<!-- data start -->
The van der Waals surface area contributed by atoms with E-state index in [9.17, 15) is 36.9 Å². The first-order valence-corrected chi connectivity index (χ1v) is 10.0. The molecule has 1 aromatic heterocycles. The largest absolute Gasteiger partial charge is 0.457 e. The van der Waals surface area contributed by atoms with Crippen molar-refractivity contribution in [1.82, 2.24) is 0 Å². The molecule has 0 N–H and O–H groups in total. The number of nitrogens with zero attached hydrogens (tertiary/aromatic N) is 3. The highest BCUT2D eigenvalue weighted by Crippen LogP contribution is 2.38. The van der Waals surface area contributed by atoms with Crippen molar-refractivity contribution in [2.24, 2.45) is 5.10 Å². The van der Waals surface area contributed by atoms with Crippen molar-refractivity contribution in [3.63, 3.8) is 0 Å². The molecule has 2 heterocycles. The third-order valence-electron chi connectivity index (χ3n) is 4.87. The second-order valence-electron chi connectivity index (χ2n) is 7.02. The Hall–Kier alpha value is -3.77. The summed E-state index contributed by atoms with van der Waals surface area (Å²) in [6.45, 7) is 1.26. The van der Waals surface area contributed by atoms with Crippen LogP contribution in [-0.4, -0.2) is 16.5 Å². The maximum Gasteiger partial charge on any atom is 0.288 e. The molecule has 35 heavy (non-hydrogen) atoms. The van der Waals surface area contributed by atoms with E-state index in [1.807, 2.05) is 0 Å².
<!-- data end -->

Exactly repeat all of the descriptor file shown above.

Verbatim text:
The van der Waals surface area contributed by atoms with E-state index in [9.17, 15) is 36.9 Å². The first-order valence-corrected chi connectivity index (χ1v) is 10.0. The molecule has 1 aromatic heterocycles. The largest absolute Gasteiger partial charge is 0.457 e. The van der Waals surface area contributed by atoms with Crippen molar-refractivity contribution in [1.82, 2.24) is 0 Å². The molecule has 0 N–H and O–H groups in total. The number of nitrogens with zero attached hydrogens (tertiary/aromatic N) is 3. The highest BCUT2D eigenvalue weighted by Crippen LogP contribution is 2.38. The van der Waals surface area contributed by atoms with Crippen molar-refractivity contribution in [2.24, 2.45) is 5.10 Å². The van der Waals surface area contributed by atoms with Crippen molar-refractivity contribution in [3.63, 3.8) is 0 Å². The molecule has 2 heterocycles. The third-order valence-electron chi connectivity index (χ3n) is 4.87. The second-order valence-electron chi connectivity index (χ2n) is 7.02. The Hall–Kier alpha value is -3.77. The summed E-state index contributed by atoms with van der Waals surface area (Å²) in [6.45, 7) is 1.26. The van der Waals surface area contributed by atoms with Crippen LogP contribution in [-0.4, -0.2) is 16.5 Å². The maximum Gasteiger partial charge on any atom is 0.288 e. The molecule has 35 heavy (non-hydrogen) atoms. The van der Waals surface area contributed by atoms with E-state index in [1.807, 2.05) is 0 Å².